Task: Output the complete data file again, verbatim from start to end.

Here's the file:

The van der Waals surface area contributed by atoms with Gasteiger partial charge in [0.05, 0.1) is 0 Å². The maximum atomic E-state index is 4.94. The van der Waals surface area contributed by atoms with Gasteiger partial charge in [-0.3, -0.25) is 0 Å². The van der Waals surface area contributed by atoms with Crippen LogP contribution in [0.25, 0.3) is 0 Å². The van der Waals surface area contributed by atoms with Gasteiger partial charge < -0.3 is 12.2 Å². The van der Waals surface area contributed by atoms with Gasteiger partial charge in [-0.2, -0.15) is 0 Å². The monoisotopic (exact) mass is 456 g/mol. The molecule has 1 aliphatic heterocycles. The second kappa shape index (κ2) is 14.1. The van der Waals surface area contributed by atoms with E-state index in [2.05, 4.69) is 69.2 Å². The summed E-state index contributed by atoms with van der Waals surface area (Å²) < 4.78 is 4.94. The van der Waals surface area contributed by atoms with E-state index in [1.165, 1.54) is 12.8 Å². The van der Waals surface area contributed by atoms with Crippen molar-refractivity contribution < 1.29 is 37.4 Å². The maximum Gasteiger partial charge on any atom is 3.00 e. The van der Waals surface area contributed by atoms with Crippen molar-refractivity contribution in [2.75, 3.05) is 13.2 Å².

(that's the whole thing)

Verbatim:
The van der Waals surface area contributed by atoms with Gasteiger partial charge in [0.05, 0.1) is 0 Å². The maximum atomic E-state index is 4.94. The van der Waals surface area contributed by atoms with Gasteiger partial charge in [-0.3, -0.25) is 0 Å². The van der Waals surface area contributed by atoms with Crippen LogP contribution in [0.25, 0.3) is 0 Å². The van der Waals surface area contributed by atoms with Gasteiger partial charge < -0.3 is 12.2 Å². The van der Waals surface area contributed by atoms with Gasteiger partial charge in [-0.2, -0.15) is 0 Å². The monoisotopic (exact) mass is 456 g/mol. The molecule has 1 aliphatic heterocycles. The second kappa shape index (κ2) is 14.1. The van der Waals surface area contributed by atoms with E-state index in [2.05, 4.69) is 69.2 Å². The summed E-state index contributed by atoms with van der Waals surface area (Å²) < 4.78 is 4.94. The van der Waals surface area contributed by atoms with E-state index in [1.165, 1.54) is 12.8 Å². The van der Waals surface area contributed by atoms with Crippen molar-refractivity contribution < 1.29 is 37.4 Å². The maximum Gasteiger partial charge on any atom is 3.00 e. The van der Waals surface area contributed by atoms with Crippen molar-refractivity contribution in [2.75, 3.05) is 13.2 Å².